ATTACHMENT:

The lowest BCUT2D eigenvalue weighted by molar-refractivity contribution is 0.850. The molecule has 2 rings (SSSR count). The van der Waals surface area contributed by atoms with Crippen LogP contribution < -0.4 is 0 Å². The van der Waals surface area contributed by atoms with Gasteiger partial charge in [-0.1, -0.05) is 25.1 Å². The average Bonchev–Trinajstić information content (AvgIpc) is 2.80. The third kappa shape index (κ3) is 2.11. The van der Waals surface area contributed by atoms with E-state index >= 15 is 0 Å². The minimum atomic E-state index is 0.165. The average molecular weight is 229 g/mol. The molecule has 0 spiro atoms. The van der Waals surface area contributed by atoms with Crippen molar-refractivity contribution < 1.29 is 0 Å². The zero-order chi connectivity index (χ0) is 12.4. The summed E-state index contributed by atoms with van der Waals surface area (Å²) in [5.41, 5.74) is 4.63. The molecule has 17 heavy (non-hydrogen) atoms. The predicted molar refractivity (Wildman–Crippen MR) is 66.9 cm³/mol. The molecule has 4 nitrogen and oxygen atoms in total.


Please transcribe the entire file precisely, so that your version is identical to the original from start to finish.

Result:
The lowest BCUT2D eigenvalue weighted by molar-refractivity contribution is 0.850. The molecule has 2 rings (SSSR count). The van der Waals surface area contributed by atoms with Crippen LogP contribution < -0.4 is 0 Å². The van der Waals surface area contributed by atoms with Gasteiger partial charge in [-0.1, -0.05) is 25.1 Å². The average Bonchev–Trinajstić information content (AvgIpc) is 2.80. The third kappa shape index (κ3) is 2.11. The van der Waals surface area contributed by atoms with E-state index >= 15 is 0 Å². The minimum atomic E-state index is 0.165. The average molecular weight is 229 g/mol. The molecule has 0 spiro atoms. The van der Waals surface area contributed by atoms with Crippen molar-refractivity contribution < 1.29 is 0 Å². The zero-order chi connectivity index (χ0) is 12.4. The summed E-state index contributed by atoms with van der Waals surface area (Å²) in [5.41, 5.74) is 4.63. The molecule has 17 heavy (non-hydrogen) atoms. The predicted molar refractivity (Wildman–Crippen MR) is 66.9 cm³/mol. The molecule has 4 nitrogen and oxygen atoms in total.